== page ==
Etymology
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systematic (adj.)
1670s, "pertaining to a system," from French systématique or directly from Late Latin systematicus, from Greek systematikos "combined in a whole," from systema (genitive systematos); see system. From 1789 as "methodical," often in a bad sense, "ruthlessly methodical." Related: Systematical (1660s); systematically.
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MI5 
1939, from abbreviation of Military Intelligence, followed by the department number.
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Babism (n.)
religious and social system founded in 19c. Persia, 1850; see Baha'i.
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commuter (n.)

"one who goes back and forth to work," 1865, American English, originally "holder of a commutation ticket," agent noun from commute (v.).

A commutation ticket (1848) was a ticket issued (by a railroad, etc.) at a reduced rate entitling the holder to travel over a given route a limited number of times or an unlimited number of times over a certain period. It is from commute in its sense of "to change one kind of payment into another" (1795), especially "to combine a number of payments into a single one, pay a single sum instead of a number of successive payments" (1845).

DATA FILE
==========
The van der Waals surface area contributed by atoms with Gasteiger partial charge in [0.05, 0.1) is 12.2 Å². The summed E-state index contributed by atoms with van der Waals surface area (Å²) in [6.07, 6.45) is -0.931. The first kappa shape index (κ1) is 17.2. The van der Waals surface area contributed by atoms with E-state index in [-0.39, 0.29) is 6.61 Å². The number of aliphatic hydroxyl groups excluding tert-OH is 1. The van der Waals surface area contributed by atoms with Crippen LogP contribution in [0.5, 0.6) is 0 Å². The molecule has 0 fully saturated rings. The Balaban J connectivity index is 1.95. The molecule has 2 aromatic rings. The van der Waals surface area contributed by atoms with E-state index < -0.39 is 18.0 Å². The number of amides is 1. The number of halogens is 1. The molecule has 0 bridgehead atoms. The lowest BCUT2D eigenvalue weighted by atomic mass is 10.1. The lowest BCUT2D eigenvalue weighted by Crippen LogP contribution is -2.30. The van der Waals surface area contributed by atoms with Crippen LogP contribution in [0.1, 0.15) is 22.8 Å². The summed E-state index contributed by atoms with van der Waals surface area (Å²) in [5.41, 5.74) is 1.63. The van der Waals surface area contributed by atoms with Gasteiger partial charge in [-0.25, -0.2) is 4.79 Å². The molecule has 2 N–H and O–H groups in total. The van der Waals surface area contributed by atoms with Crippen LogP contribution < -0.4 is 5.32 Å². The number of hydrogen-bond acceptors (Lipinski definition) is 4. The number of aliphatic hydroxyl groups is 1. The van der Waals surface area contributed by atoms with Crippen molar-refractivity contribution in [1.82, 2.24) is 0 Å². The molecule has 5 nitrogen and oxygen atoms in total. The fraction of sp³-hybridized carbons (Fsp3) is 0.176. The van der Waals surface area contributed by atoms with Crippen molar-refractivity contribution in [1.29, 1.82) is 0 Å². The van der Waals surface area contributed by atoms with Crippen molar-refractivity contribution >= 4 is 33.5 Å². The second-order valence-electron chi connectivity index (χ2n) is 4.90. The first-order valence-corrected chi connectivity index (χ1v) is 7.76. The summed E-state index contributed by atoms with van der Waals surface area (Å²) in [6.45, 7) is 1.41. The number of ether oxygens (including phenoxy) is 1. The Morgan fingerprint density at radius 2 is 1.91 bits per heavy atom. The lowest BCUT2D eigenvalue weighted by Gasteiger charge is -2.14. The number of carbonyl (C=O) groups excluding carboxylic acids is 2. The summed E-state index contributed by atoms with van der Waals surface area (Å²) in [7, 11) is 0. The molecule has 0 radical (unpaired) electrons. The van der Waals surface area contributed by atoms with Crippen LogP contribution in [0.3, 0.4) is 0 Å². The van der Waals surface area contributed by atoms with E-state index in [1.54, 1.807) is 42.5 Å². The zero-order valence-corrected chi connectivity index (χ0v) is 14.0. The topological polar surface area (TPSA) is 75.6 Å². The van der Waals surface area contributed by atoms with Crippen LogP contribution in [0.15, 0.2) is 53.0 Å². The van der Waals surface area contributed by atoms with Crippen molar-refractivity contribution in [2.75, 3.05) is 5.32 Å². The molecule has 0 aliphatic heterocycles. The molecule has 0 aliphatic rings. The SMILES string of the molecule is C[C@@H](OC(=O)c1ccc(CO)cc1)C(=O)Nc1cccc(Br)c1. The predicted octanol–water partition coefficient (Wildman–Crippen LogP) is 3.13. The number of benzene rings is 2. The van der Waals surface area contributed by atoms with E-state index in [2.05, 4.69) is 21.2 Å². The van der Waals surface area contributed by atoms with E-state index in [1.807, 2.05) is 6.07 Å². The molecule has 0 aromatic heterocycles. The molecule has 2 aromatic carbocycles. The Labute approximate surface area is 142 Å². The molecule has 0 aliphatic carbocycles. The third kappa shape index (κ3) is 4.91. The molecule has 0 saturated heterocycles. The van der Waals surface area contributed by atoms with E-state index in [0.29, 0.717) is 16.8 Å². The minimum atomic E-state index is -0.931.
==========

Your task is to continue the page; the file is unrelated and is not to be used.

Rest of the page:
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feudalism (n.)
a coinage of historians, attested from 1773; see feudal + -ism. Feudal system attested from 1736.
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parasympathetic (adj.)

in reference to major divisions of the nervous system, 1905, from para- (1) "beside" + sympathetic.

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maglev 

system of rail transportation using two sets of magnets, 1973, a contraction of magnetic levitation.

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colonialist (n.)

"supporter of a colonial system," by 1850, from colonial + -ist; compare colonist.

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mainframe (n.)
"central processor of a computer system," 1964, from main (adj.) + frame (n.).
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acreage (n.)
"number of acres in a tract of land," 1795, from acre + -age.
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